What would you say are the biggest risks facing your business? Increasingly strong competition? The possibility of a global financial crash? The threat of global terrorism? Or the ever-present threat of cybercrime?
Some of these ‘risks’ might sound somewhat unlikely or implausible, but even the most optimistic entrepreneurs know that future success is never guaranteed. In order to safeguard future prosperity, proactive planning is absolutely essential, especially when it comes to protecting your assets.
But in spite of a growing list of business threats, sometimes the old ways are the best. More often than not, you can protect your assets with simple habits and age-old strategies.
Pick the Right Business Entity
The first step in protecting your assets is choosing the right business entity. For example, an S corporation or limited liability company provides more protection and will safeguard your money more than a proprietorship.
“There will certainly be multiple tax-planning considerations, but operating as a sole proprietorship definitely isn’t your best choice for asset protection,” says Mark J. Kohler, author of The Tax and Legal Playbook. “As a sole proprietorship, your personal assets are completely exposed to a potential lawsuit.”
Abide by Corporate Principles
From maintaining a separate bank account and checkbook for your business to maintaining records and logging annual meeting minutes, you need to uphold corporate professionalism at all times.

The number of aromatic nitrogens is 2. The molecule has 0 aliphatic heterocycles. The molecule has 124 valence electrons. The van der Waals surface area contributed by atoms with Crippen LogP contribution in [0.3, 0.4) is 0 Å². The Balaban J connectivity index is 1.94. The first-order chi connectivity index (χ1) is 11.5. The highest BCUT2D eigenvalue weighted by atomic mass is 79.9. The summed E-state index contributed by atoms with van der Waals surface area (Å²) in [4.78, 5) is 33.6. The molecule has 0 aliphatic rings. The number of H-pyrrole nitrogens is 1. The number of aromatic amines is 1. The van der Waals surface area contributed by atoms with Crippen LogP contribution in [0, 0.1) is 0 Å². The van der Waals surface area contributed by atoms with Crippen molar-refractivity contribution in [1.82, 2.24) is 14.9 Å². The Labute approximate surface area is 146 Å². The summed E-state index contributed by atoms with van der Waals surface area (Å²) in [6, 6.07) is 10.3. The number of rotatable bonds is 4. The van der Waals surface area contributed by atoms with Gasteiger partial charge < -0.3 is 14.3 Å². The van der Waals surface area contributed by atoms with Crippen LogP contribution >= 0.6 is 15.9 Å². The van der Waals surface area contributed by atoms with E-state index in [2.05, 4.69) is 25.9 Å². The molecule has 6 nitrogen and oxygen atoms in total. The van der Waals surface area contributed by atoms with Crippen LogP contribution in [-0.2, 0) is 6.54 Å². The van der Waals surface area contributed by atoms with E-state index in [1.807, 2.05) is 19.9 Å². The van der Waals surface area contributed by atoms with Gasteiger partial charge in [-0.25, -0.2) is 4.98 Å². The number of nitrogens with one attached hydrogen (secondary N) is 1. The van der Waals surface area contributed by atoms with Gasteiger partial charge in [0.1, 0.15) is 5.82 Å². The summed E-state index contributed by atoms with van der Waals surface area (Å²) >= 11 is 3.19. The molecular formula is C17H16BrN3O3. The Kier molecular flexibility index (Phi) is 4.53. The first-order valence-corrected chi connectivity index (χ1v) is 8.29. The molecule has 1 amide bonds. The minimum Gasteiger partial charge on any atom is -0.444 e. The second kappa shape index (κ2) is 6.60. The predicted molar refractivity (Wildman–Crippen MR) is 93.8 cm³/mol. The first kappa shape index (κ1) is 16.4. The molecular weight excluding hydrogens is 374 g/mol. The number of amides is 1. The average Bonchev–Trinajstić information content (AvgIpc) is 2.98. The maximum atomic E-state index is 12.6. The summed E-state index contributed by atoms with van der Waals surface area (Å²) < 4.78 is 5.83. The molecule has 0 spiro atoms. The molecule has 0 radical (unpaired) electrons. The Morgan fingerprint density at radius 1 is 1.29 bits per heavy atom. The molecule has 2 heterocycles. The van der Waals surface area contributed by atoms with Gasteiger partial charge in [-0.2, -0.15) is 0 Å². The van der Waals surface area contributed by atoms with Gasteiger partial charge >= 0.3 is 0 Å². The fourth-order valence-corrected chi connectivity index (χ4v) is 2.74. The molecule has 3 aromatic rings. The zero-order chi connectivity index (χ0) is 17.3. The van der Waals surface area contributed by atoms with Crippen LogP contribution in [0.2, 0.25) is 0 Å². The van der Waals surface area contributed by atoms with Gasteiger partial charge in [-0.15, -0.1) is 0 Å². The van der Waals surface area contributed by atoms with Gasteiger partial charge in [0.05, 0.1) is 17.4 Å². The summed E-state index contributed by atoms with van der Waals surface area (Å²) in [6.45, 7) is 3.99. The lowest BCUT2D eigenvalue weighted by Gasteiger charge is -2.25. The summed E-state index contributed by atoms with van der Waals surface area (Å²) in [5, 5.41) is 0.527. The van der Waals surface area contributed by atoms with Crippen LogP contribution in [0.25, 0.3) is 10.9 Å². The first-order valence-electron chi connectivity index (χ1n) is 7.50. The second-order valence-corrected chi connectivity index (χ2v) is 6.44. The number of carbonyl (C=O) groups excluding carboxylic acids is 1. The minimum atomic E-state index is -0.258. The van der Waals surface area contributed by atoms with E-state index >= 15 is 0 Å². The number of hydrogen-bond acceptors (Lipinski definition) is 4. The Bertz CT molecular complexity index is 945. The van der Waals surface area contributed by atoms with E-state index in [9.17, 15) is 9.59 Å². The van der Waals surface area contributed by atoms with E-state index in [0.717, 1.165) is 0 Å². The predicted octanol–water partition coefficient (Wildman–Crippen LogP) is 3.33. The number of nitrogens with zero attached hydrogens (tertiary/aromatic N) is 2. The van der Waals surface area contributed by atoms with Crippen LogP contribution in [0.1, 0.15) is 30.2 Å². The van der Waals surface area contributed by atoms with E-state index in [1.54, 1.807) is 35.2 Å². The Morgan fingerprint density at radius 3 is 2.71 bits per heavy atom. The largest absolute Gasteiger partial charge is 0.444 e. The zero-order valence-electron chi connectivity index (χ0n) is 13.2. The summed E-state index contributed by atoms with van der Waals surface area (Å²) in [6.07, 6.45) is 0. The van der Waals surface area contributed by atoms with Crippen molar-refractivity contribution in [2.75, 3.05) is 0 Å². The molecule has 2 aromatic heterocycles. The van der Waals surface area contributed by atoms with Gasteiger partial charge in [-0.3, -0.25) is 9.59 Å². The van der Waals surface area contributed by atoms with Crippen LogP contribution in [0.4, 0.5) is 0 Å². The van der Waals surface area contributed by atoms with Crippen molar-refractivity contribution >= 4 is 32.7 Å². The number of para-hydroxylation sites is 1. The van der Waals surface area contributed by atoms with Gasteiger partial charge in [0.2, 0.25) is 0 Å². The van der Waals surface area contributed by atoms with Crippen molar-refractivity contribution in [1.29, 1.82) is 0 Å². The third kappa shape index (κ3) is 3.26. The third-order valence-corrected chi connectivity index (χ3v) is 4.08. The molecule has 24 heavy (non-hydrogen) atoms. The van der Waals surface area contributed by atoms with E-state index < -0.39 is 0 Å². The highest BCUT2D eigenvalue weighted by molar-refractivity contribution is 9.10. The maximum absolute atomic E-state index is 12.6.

Locking away the entity’s articles of incorporation in your drawer is all well and good, but it won’t save you if and when you’re subject to a lawsuit.
Use Correct Procedure
“One of the easiest ways for creditors to pierce the corporate veil and attack your personal assets is if you act negligently or fraudulently,” says Kohler. This can be avoided by:
-Having lease agreements for rentals
-Putting property and equipment titles in the company name
-Having subcontractor agreements in place
-Never hiring people under the table
-Only using licensed, bonded, and/or insured professionals
-Not relying on emails for terms
Define your Payment Terms
Getting paid and having a healthy cash flow is the lifeblood of every small business. Unfortunately, many invoices are paid late which can have an adverse effect on your business.
When defining your payment terms, make sure to include details like accepted forms of payment (e.g. yes to business checks, no to credit cards) and late-payment penalties. This will go a long way in protecting your assets and keeping money secure.
Purchase the Right Insurance
“Insurance is an important part of your business and should be included in your startup budget,” notes Kohler. “Insurance gives you the ability to take care of an incident in your business and gives plaintiffs another target.”
You should also look into umbrella insurance, which can be personal or business and provides $1-2 million in coverage for just $300-500 a year. Just bear in mind that it doesn’t protect you or your assets in every instance including fraudulent, criminal, reckless, or negligent action.